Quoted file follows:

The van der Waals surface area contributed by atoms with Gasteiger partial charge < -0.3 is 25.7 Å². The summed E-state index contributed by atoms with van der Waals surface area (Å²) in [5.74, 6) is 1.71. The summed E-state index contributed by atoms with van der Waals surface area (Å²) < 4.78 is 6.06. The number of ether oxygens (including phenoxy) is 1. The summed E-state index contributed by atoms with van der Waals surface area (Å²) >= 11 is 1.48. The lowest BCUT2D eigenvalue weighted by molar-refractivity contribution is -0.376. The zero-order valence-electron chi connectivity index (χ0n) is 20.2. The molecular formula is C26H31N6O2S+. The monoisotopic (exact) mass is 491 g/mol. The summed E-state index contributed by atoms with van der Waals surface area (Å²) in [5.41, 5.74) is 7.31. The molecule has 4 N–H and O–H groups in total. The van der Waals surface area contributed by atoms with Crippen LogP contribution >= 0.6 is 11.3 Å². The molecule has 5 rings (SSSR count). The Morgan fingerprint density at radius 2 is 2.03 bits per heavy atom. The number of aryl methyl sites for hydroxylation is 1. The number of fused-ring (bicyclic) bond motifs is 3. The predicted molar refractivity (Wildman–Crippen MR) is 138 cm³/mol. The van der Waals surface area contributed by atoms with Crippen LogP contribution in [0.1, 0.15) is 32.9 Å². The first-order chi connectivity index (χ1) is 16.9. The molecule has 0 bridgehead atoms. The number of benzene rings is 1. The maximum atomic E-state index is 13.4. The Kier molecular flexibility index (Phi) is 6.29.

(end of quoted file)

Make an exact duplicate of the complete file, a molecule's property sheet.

The van der Waals surface area contributed by atoms with Gasteiger partial charge < -0.3 is 25.7 Å². The summed E-state index contributed by atoms with van der Waals surface area (Å²) in [5.74, 6) is 1.71. The summed E-state index contributed by atoms with van der Waals surface area (Å²) < 4.78 is 6.06. The number of ether oxygens (including phenoxy) is 1. The summed E-state index contributed by atoms with van der Waals surface area (Å²) >= 11 is 1.48. The lowest BCUT2D eigenvalue weighted by molar-refractivity contribution is -0.376. The zero-order valence-electron chi connectivity index (χ0n) is 20.2. The molecular formula is C26H31N6O2S+. The monoisotopic (exact) mass is 491 g/mol. The summed E-state index contributed by atoms with van der Waals surface area (Å²) in [5.41, 5.74) is 7.31. The molecule has 4 N–H and O–H groups in total. The van der Waals surface area contributed by atoms with Crippen LogP contribution >= 0.6 is 11.3 Å². The molecule has 5 rings (SSSR count). The Morgan fingerprint density at radius 2 is 2.03 bits per heavy atom. The number of aryl methyl sites for hydroxylation is 1. The number of fused-ring (bicyclic) bond motifs is 3. The predicted molar refractivity (Wildman–Crippen MR) is 138 cm³/mol. The van der Waals surface area contributed by atoms with Crippen LogP contribution in [0.1, 0.15) is 32.9 Å². The first-order chi connectivity index (χ1) is 16.9. The molecule has 0 bridgehead atoms. The number of benzene rings is 1. The maximum atomic E-state index is 13.4. The Kier molecular flexibility index (Phi) is 6.29.